Category: Foreign Policy (Page 1 of 11)

Your weekend long reads, Sweden, Migrants, Trump and Russia

Some of you must remember Swedish foreign minister trolling Donald Trump’s all male lineup during a signature of a bill cutting random funding to NGOs providing abortion worldwide. That act alone doesn’t tell us anything, it might be very well a part of America First and cutting additional expenditure. Boy, the reaction was swift. The Dutch started a fund to compensate the American funding cut, prompting the question, what were they waiting for so long? Also, shouldn’t they be spending the money in NATO? But never mind. Let’s stick to Sweden. When the Swedish FM penned an opus in Guardian, named “What Donald Trump could learn from the Feminist government of Sweden“, punching questions like, “The question remains: who should decide over a woman’s body, if not herself?” (Or Iranian mullahs maybe), irony died laughing clearly. In other news, Swedish Secretariat of Gender Studies, an organisation as notorious as the Soviet politburo in their promotion of unscientific dogma, called for an academic boycott of US. I personally think the yanks dodged a bullet there. The Swedish gender research is a laughing stock in mainstream academic community, and is essentially unverifiable, unfalsifiable dross anyway.

My critique on the myth of Sweden’s Feminist foreign policy as well as my book review of Professor Tom Nichols’ “The Death of Expertise” is out in Quillette. Read them here.

Also, my first piece for “The Conversation” on threat inflating Russia came out recently. I try to provide some realism and nuance amidst the ongoing hysteria.

 

 

 

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Will Trump change US-Russia relation?

I was interviewed by Radio Sputnik, Moscow, yesterday. 

The audio clip is not very good, but I am attaching it here

The transcript is below.

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Source: Google Public Data Explorer

Tariffs are falling everywhere but in America — 12 charts to explain the economy

Economic charts to explain some aspects of Trump’s economic policy.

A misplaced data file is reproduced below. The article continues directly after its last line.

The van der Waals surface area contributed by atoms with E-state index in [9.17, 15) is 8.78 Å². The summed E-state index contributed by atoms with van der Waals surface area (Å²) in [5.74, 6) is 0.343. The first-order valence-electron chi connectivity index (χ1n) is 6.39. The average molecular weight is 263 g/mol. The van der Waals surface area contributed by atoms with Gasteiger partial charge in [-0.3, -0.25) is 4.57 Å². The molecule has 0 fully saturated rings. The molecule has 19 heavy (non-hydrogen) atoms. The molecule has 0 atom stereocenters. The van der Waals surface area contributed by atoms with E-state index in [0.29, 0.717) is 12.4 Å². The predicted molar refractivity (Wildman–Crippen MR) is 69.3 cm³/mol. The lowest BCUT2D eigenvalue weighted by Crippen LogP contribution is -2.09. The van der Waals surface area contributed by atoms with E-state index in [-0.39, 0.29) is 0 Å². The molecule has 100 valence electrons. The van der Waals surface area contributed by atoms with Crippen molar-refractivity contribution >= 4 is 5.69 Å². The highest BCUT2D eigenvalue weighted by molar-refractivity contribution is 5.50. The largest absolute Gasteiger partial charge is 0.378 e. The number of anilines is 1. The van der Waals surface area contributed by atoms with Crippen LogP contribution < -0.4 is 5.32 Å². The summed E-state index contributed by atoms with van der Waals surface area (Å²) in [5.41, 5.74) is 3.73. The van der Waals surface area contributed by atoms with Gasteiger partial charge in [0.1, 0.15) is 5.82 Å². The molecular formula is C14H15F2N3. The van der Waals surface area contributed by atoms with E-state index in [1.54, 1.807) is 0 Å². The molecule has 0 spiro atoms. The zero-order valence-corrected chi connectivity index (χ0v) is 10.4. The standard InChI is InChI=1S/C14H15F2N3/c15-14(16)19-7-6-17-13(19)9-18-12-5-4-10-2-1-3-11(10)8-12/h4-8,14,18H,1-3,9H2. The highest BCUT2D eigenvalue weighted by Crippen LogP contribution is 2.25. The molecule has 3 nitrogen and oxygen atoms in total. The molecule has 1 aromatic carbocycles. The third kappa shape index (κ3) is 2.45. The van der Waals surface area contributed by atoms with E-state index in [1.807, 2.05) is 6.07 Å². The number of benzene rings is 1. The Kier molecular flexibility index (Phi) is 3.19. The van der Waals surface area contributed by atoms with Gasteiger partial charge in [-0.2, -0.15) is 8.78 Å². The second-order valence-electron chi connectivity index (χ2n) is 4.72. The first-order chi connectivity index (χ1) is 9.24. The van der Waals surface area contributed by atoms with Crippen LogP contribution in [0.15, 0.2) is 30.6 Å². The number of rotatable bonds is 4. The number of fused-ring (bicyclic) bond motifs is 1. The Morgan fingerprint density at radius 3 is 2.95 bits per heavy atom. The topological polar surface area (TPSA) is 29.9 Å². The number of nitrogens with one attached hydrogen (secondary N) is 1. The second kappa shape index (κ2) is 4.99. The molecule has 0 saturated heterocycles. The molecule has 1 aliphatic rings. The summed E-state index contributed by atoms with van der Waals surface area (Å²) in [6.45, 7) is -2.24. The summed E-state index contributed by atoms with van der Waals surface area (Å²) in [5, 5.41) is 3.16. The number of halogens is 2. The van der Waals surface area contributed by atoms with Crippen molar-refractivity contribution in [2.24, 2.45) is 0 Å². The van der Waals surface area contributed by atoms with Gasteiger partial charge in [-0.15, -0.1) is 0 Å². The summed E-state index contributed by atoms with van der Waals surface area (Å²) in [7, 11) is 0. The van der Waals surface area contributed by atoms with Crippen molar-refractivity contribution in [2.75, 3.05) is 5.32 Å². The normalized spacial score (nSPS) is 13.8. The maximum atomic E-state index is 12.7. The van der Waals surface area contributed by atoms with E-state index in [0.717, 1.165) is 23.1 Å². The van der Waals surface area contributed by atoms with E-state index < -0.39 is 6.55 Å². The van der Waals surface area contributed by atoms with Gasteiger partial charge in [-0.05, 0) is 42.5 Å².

Donald Trump has proposed a 20 percent tariff to pay for his proposed barrier on the border with Mexico. During the campaign, he often proposed raising tariffs on China up to 40 percent and renegotiating or leaving trade deals. Among his first executive orders was one to call for “renegotiating” NAFTA and leaving the Trans Pacific Partnership.

Trump’s argument for doing so rests on the case that America imports a lot of goods and thus has a high trade deficit and that he and some of the economists he has surrounded himself with, such as Peter Navarro, believe that America’s trade deficit is causing manufacturing jobs to be lost to countries with low wages, like China.

Trump is right that the U.S. has a high trade deficit, though he often espouses false and exaggerated numbers. In one debate he said the U.S. had an $800 billion trade deficit. In fact, the U.S. had a $484 billion trade deficit (deficit in current account balance) in 2015. Canada and Mexico were also among the top seven.

However, the United States also has the largest economy in the world. America’s trade deficit is nearly the same as that of Canada and Mexico as a percentage of GDP. Indeed, according to the IMF, the three countries rank consecutively.

Tariffs around the world have been falling for years as countries embrace free trade. While Mexico’s average tariffs remains higher and more volatile than Canada’s or America’s, it has fallen since 1990.

Source: Google Data Explorer

Source: Google Data Explorer

Tariffs in important Asian countries have fallen “bigly.” China’s average tariff fell from over 30% in 1992 to less than 5% by 2014. When China joined the WTO in 2001, its tariff fell from close to 15% to 10% the next year.

Source: Google Public Data Explorer

Source: Google Public Data Explorer

Along with a decrease in tariffs, major Asian countries have also seen increases in imports.

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Trump: Neither isolationist nor interventionist

At China.org.cn, I analyze Trump’s foreign policy and why it doesn’t fit into traditional frames of reference:

The discourse over whether Donald Trump is “anti-interventionist” or a militant warmonger is misguided. Trump is neither, and yet he’s also both. Indeed, he has put forward arguments — contradictory as this may sound — for both ways of thinking.

The media and ideological analysts like narratives, and this has led them to seek to place Trump in one or other ideological camp. For instance, after he made noises that suggested he favored isolationism, many Americans on that side of the political spectrum considered Trump as one of their own.

A cohort of academics involved in international relations studies, including Professor Daniel Drezner of Tufts University, argued that Trump’s self-proclaimed anti-interventionism should be understood as “realism;” meanwhile, most respected realist scholars, such as Harvard’s Steven Walt, argued Trump wasn’t a realist at all.

The latest shot in the academic debate comes from George Washington University professor Henry Nau, who argued in The American Interest, just in time for Trump’s inauguration, that his traditional nationalism represents a dire threat to the longstanding American policy of “nationalism of internationalism,” which Nau defines as “intervention abroad to defend democratic allies, defeat terrorism, and trade freely.”